Romanian Red Wines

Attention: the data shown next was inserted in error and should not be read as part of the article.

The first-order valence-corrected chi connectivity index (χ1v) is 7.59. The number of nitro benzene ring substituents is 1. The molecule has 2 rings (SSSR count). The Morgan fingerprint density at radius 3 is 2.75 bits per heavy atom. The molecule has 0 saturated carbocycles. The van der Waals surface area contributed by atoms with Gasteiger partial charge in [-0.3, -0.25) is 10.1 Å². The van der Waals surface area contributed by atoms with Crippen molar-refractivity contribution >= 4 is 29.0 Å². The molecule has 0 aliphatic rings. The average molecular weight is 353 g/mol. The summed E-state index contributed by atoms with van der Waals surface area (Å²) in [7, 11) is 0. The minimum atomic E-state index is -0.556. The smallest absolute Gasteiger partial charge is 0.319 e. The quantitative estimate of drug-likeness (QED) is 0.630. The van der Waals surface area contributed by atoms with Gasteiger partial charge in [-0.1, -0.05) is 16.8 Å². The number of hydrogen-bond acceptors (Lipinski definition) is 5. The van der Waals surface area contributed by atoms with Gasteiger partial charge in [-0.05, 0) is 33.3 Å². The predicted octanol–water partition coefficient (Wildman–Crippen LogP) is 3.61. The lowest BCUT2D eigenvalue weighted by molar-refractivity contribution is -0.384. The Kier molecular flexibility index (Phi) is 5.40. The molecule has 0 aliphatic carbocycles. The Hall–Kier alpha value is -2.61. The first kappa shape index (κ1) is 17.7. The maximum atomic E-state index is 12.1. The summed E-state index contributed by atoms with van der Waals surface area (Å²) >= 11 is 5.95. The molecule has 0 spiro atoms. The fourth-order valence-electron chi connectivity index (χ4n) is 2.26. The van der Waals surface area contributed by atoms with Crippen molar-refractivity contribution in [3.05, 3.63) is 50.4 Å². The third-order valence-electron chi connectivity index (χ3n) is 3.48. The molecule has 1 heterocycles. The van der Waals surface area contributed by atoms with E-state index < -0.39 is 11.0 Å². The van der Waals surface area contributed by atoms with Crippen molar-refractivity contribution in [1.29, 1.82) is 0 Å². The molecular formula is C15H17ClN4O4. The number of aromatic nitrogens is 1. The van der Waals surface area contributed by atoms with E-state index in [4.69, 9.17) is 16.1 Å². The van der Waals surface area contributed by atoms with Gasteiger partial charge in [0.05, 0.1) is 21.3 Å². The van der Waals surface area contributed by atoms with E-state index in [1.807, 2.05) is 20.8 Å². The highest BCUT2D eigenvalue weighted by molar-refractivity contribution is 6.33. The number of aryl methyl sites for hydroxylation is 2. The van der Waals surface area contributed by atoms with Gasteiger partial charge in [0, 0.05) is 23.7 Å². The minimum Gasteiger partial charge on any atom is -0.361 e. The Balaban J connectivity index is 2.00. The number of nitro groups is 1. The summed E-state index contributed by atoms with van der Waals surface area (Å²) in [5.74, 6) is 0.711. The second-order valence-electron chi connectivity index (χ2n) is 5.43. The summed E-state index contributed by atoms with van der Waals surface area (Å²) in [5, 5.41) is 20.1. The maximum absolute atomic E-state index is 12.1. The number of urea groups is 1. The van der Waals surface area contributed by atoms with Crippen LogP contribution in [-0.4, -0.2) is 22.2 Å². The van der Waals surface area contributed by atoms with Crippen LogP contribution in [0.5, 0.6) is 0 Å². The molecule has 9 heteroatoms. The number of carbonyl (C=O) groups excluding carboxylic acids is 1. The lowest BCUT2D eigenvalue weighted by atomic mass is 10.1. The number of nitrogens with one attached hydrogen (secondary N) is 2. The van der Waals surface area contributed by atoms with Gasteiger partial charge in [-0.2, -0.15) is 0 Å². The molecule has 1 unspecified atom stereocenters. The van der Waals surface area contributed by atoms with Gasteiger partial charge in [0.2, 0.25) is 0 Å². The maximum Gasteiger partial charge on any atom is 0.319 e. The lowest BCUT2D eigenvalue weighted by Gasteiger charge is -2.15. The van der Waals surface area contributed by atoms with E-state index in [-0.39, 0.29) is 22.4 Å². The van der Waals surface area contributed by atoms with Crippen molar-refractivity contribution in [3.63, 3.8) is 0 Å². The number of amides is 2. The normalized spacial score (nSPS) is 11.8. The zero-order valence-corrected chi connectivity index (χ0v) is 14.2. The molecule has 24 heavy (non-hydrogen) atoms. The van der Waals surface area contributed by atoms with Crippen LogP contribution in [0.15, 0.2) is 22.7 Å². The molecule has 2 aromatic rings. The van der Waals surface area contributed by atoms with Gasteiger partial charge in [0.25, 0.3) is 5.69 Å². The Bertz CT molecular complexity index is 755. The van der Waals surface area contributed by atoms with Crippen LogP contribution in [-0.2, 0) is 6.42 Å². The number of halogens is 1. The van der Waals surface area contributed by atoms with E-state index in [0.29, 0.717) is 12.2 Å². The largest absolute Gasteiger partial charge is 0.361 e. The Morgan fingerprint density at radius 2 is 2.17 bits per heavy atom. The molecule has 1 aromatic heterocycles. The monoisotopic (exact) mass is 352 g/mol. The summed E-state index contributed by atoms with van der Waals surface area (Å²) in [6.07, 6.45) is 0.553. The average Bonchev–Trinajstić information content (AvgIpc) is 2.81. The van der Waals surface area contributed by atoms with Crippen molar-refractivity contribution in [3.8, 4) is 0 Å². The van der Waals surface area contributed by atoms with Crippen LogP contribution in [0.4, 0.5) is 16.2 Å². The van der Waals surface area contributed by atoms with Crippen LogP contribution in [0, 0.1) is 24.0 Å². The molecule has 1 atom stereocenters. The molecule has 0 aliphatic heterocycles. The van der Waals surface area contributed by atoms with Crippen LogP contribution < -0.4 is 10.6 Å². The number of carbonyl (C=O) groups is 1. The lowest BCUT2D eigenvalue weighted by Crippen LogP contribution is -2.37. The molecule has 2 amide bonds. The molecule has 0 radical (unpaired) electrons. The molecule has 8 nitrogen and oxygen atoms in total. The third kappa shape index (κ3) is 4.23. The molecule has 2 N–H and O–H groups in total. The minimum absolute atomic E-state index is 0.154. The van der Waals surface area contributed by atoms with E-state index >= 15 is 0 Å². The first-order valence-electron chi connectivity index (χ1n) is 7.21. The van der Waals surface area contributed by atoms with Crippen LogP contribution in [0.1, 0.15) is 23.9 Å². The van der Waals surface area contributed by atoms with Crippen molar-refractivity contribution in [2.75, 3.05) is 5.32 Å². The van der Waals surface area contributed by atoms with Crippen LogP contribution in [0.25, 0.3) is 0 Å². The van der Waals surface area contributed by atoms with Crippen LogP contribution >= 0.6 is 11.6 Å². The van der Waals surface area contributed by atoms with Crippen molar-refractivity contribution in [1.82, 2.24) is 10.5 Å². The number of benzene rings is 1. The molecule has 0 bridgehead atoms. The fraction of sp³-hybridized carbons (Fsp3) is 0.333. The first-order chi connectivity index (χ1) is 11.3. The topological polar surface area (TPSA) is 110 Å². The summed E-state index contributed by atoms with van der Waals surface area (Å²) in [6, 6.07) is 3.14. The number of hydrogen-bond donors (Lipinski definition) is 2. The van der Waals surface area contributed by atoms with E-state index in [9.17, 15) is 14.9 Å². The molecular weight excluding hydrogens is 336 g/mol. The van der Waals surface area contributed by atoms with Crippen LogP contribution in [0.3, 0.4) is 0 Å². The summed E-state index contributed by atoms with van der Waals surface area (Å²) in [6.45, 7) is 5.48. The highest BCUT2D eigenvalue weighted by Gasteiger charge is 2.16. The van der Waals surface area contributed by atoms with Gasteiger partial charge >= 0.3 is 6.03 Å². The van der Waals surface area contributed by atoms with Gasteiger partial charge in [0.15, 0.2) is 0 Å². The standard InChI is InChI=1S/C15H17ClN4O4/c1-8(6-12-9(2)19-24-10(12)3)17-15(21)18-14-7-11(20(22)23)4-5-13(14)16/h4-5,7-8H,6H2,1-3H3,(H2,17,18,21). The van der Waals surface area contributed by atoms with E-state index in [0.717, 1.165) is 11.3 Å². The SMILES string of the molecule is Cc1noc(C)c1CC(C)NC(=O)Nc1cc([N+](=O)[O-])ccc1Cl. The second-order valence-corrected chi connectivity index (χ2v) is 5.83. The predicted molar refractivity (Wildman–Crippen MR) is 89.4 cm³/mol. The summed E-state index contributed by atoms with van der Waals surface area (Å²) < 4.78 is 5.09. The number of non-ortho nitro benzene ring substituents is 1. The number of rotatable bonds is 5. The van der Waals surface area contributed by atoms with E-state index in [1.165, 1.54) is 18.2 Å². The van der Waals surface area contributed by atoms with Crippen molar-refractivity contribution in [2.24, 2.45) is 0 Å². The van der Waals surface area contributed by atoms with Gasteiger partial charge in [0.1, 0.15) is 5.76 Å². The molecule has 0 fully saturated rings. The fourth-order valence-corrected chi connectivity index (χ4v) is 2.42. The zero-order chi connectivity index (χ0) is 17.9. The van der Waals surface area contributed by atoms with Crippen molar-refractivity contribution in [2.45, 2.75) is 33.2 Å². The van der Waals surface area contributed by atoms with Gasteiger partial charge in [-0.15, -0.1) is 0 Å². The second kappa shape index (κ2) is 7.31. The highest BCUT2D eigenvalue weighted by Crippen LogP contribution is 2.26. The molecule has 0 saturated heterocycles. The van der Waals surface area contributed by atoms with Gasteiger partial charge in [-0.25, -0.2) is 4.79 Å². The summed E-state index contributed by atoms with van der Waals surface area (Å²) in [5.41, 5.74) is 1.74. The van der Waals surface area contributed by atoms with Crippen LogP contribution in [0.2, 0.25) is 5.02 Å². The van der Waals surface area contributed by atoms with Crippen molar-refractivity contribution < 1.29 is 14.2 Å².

Romania is home to some of the oldest wine traditions in Europe, pre-dating ancient times before Greek civilization. Indigenous grapes have always prospered in the Romanian climate, which is adjacent to Slavic countries and very similar. Romania suffered badly from Phylloxera in the 19th Century, along with many other European countries. This had a detrimental effect on indigenous vine growing, and it took many years to replant everything. During the mass replanting, many of the indigenous varietals were replaced with French ones. Today there is still a fusion in Romanian vineyards, and the mix of domestic and foreign grapes works well for red wine. Fetească Neagră and Băbească are the most popular reds locally from the indigenous varietals, while German grapes such as Muscat are also very popular. The hot and continental climate make Romania ideal for red wine production. Bordeaux stalwarts Cabernet Sauvignon and Merlot are planted in large numbers in Romanian vineyards and account for roughly 50,000 acres (20,250ha) between them. Other well-known reds used here are Pinot Noir and Blaufrankisch (Kekfrankos/Lemberger).